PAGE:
Essay Series # 4: Assess your development as a leader.

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I have examined
before the qualities of the effective leader, which I believe to be threefold:
the realization that the world is not as it should be, the boldness to question
the status quo, and the humility to know always that he may not already have
the answer. He should never seek the esteem of the public, but instead must be
restless for the pursuit of truth and justice. The question of this essay
though, is my development as a leader, and whether or not I am that leader of
who I have written so often. I assure the reader that I am not a man of
steadfast resilience and restlessness -though I hope one day to be -but I would
like to explore a few observations regarding my development: first; that
personal reflection has been crucial, and second; that true leadership isn’t
necessarily grand.

 

The recent
developments on campus have reminded me that most of the time our convictions
exist not as the product of critical thinking, but rather by picking the
popular or the non-conformist polarization, depending on our personal
proclivities. If leadership is the pursuit of truth, and defines itself by
abandoning assumptions and the status quo, then the leader must not only discern
the voices of the pundits and politicians, but he must offer his own original
assessment as well. I have learned that my skepticism has become second nature,
but my original thought is often stifled by the myriad of messages that I am
fed through social media and unlimited, unavoidable constant communication. The
reality is that I may have gone through my college career without having more
than 20 truly original and novel ideas. I have trained myself, however, to
discern what I hear, and force myself to continually ask myself what reasons I
have for holding the convictions that I do. I wrote last week about my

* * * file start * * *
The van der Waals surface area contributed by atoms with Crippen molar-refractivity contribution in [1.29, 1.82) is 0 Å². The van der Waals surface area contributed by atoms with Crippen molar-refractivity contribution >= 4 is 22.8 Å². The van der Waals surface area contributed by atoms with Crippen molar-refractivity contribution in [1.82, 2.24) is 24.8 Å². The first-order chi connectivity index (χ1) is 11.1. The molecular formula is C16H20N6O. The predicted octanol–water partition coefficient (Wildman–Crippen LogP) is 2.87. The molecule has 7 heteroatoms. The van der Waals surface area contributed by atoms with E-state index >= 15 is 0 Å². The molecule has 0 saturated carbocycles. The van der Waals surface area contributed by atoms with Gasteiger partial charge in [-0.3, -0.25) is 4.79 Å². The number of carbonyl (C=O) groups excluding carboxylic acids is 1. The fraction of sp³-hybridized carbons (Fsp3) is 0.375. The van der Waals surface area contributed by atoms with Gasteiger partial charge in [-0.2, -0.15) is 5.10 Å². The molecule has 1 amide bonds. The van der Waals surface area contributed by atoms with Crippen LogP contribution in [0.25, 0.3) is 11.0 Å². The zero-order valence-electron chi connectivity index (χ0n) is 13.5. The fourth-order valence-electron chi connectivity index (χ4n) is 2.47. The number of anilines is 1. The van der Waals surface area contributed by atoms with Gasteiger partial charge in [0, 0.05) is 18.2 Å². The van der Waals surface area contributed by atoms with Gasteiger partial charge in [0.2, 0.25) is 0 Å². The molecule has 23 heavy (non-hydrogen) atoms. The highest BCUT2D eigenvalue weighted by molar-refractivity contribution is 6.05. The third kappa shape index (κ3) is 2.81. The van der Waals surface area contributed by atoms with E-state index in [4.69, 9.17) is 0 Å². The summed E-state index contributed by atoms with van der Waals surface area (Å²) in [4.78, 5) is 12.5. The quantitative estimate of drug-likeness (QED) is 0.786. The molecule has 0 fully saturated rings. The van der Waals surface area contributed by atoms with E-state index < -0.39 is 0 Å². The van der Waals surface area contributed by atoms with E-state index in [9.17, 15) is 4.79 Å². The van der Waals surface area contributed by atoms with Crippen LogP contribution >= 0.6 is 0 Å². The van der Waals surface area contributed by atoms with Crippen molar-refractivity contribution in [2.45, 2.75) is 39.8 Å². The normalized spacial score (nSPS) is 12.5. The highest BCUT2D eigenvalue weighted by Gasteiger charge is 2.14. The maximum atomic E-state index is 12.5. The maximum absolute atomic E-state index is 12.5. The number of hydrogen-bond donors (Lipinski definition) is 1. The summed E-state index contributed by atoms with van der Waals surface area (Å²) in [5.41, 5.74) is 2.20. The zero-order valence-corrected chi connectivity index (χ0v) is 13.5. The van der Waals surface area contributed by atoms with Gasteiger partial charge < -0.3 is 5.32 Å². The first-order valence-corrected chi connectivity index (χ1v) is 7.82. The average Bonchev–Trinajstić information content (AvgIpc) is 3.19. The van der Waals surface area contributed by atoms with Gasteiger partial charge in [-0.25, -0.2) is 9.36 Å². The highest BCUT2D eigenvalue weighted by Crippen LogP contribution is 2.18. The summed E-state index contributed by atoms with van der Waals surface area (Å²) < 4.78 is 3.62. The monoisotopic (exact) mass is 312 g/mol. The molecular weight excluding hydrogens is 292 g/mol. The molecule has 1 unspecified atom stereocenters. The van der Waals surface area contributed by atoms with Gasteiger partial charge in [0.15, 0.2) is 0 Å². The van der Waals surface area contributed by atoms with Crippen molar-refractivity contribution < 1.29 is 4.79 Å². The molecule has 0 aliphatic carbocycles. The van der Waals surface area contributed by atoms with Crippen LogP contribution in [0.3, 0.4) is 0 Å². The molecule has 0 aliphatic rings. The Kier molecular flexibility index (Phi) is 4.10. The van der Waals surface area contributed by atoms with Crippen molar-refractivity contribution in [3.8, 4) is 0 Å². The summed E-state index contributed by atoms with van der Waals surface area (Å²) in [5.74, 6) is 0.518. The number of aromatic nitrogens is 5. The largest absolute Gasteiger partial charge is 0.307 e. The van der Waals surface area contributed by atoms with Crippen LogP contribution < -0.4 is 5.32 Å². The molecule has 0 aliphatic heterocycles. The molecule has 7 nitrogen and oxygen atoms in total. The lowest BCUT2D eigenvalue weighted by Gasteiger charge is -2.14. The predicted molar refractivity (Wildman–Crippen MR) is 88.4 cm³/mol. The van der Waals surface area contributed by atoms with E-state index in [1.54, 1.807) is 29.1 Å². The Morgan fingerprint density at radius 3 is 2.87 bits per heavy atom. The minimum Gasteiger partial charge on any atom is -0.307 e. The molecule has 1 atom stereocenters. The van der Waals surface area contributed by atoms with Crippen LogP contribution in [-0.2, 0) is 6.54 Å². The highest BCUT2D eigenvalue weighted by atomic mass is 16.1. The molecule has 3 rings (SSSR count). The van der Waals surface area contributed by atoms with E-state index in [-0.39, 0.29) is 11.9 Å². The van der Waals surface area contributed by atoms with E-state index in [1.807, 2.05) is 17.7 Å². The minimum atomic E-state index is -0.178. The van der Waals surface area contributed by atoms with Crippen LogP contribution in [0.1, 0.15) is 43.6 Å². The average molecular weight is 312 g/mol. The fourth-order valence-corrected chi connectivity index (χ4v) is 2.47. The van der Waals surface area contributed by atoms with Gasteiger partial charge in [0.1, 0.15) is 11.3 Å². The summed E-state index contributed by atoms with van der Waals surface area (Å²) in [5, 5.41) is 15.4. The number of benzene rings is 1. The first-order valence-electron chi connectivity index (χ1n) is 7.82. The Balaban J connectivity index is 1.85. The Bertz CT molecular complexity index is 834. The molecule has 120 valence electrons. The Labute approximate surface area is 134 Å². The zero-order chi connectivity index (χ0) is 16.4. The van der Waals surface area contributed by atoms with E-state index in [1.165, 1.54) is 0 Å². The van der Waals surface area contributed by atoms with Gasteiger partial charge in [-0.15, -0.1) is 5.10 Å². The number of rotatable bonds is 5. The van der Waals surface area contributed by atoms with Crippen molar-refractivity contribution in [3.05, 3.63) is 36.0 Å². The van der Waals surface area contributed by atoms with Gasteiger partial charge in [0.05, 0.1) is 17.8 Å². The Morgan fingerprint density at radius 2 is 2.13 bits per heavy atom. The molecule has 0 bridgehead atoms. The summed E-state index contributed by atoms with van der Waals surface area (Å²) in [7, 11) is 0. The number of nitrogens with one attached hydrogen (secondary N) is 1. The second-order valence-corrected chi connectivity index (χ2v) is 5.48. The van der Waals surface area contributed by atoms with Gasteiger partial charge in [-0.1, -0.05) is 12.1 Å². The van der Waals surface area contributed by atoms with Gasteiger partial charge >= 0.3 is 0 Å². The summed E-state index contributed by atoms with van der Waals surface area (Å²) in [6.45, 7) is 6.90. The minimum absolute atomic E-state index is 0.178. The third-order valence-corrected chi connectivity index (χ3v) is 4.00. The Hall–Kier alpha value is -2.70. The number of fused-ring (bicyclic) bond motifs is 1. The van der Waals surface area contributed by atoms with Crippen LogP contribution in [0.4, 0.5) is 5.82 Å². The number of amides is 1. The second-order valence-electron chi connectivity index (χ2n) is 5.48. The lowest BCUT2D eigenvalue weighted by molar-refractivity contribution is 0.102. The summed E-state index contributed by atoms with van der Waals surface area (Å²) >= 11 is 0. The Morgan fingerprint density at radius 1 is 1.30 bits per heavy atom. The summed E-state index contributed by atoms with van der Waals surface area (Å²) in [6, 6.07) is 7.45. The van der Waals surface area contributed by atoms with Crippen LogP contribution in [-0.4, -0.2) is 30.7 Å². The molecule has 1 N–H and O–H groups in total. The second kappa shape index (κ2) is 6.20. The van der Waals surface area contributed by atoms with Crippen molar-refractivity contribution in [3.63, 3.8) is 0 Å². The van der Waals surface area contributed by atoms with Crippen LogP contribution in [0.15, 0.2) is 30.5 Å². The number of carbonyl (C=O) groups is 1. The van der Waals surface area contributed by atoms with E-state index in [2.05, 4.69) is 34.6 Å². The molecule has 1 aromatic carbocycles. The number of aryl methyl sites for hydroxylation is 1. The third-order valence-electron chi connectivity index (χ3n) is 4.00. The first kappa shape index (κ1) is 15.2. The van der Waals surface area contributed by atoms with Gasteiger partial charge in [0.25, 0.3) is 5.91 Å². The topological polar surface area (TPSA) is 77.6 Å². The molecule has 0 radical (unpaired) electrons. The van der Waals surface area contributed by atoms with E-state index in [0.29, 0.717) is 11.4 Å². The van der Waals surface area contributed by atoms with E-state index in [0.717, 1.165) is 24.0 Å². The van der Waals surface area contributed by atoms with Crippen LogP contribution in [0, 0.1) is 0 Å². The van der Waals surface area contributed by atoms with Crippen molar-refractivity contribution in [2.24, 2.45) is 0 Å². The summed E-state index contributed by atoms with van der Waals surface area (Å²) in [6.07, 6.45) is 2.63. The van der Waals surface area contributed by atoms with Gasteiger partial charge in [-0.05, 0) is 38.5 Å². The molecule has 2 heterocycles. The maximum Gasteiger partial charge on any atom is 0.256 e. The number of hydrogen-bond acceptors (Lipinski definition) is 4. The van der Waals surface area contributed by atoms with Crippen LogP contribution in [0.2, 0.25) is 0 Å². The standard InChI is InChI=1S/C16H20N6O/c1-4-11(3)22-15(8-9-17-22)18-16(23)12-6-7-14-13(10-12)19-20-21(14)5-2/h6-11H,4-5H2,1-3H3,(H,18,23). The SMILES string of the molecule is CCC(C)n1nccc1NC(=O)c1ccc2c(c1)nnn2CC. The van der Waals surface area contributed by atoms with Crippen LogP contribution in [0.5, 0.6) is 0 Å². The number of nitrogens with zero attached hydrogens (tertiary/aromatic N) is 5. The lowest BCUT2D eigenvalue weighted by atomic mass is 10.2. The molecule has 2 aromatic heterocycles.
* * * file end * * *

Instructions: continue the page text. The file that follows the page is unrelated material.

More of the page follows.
encounter with a homeless man in Pittsburgh, and just as I believe that the
only think I could do there was simply to sit down with him and listen to him,
in the case of my helplessness to counter my natural inclination to follow the
popular thought -I believe that progress begins at the question “why?”

 

A great friend
of mine told me last week about his relationship with his father. The man, who
left my friend and his mom for another woman has been the source of much
disappointment for my friend, but he confessed to me that he believes that he
is also fully capable of becoming the person that his father is. Where he
believes there is hope though, is that where his father never seemed to
acknowledge his actions as problematic, my friend holds the conviction that
they were, and he has set his will against walking down that same path. He is
not there yet -far from it -but I believe that he is at the very least turned
in the right direction. I think that most often we are forced to make decisions
without any real understanding of our situation or of the consequences of our
choices. Much like my friend, we don’t know exactly how to get from point A to
point Z -and maybe not even how to get to point B -but we start by recognizing
that the status quo is unacceptable. And it’s there that we move from
conformity to progress.

 

To address my
second point, that leadership isn’t necessarily grand, I would like to suggest
that the opportunity to lead is always there. If I am having a better day -and
am not consumed by my own priorities -I like to ask myself how can I lead
today. It usually comes down to something really small: if I’m leading a
meeting, I will remind my vice-president how much I appreciate her input and
value her leadership. I am convinced that leadership exists at many levels, and
that seemingly small actions have the ability to teach and influence the people
around you. The key though, is living each day intent on shaping your sphere of
influence for the better.

 

My leadership
here at Penn State has been modest, and admit that I don’t expect to leave a
significant legacy; at least not in the structural sense. My perspective
though, is that I am leading in the way that I need to right now -being
outspoken about my views, and seeking to inspire critical though in my peers.
Whether my actions here will really change the social environment in any big
way I’m not sure really matters; but I think that I am doing what I need to in order
to become a leader that may one day be able to further justice and truth in my
community.

 

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